What happened

Shares of Red Robin Gourmet Burgers Inc. (NASDAQ:RRGB) were down 29.6% as of 2 p.m. EST Tuesday after the burger-centric restaurant chain announced disappointing quarterly results.

More specifically, Red Robin's third-quarter revenue climbed a modest 2.3% year over year to $304.2 million. That translated to adjusted net income of $2.7 million, or $0.21 per share, down from just over $5 million, or $0.38 per share in the same year-ago period. Analysts, on average, were expecting significantly higher net income of $0.29 per share on revenue of $309.3 million.

A gourmet cheeseburger and french fries on a metal plate from Red Robin.

IMAGE SOURCE: RED ROBIN GOURMET BURGERS.

So what

Red Robin's top-line growth came from a combination of new restaurants and a slight favorable contribution from foreign currency exchange. Both were partially offset by a $2.7 million impact from closed restaurants and a 0.1% decline in comparable-restaurant revenue. 

"Despite top-line results that fell short of our expectations, Red Robin significantly outperformed the casual dining industry on traffic for a fifth consecutive quarter," added Red Robin CEO Denny Marie Post. "Our focus on compelling Every Day Value and the progress we have made in growing our off-premise business continued to pull us away from the category and we are now competing favorably with best-in-class casual dining chains."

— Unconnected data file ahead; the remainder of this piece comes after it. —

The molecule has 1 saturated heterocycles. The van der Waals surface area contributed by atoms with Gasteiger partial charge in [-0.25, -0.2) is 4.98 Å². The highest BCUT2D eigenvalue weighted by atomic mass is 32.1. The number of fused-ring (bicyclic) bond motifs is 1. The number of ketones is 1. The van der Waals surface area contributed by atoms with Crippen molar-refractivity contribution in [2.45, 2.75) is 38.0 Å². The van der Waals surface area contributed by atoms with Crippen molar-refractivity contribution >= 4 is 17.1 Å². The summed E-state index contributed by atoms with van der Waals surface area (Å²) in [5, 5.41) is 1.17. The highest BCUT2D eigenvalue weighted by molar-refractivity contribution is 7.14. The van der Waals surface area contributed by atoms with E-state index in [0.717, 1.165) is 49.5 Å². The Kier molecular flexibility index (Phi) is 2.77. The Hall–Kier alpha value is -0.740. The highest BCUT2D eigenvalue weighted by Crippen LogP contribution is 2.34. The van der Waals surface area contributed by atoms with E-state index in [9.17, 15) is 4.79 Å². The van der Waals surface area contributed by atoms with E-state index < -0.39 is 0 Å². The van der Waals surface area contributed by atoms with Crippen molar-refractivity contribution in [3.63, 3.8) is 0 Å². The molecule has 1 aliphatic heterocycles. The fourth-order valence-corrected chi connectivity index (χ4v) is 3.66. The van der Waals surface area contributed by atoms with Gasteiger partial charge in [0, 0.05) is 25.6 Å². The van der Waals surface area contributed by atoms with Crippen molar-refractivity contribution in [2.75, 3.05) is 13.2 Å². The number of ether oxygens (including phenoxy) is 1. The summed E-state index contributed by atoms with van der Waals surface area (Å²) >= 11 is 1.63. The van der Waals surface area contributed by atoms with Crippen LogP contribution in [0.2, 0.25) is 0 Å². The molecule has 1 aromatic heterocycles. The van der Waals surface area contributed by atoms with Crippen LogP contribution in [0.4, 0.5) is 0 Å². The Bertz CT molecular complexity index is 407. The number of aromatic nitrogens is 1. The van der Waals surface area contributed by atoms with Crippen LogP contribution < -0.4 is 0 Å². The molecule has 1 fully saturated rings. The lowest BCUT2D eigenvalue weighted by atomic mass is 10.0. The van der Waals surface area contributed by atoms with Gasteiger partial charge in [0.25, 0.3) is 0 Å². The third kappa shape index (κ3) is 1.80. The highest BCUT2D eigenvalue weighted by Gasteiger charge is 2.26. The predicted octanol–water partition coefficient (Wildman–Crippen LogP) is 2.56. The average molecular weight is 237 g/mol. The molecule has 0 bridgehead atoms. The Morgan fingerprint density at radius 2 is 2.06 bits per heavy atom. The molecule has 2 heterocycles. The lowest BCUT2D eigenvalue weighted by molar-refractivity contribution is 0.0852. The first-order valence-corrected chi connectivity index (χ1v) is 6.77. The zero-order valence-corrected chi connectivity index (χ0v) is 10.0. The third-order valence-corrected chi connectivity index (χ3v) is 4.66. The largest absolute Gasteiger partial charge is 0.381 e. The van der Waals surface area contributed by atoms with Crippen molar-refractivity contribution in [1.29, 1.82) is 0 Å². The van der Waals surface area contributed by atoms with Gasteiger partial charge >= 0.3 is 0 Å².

Now what

Nonetheless, due to rising labor costs and volatility in the casual dining category, Red Robin opted to issue "cautious" guidance for the remainder of the year. It will also temporarily stop building new units as of year-end 2018 -- a move Post says "will give us needed time to test new approaches to inform future growth."

More specifically on the former, Red Robin now expects fiscal 2017 earnings per share in the range of $2.16 to $2.31 (down from $2.80 to $3.10,  assuming full-year comparable restaurant revenue ranging from flat to up 0.5% from fiscal 2016.

With shares of Red Robin up more than 40% over the past year as of yesterday's close, it's evident that this painful quarter and guidance reduction was more than enough to leave a sour taste in investors' mouths. And our fickle market hates being effectively told to "hurry up and wait." As such, it's no surprise to see the stock pulling back so hard in response today.

Steve Symington has no position in any of the stocks mentioned. The Motley Fool has no position in any of the stocks mentioned. The Motley Fool has a disclosure policy.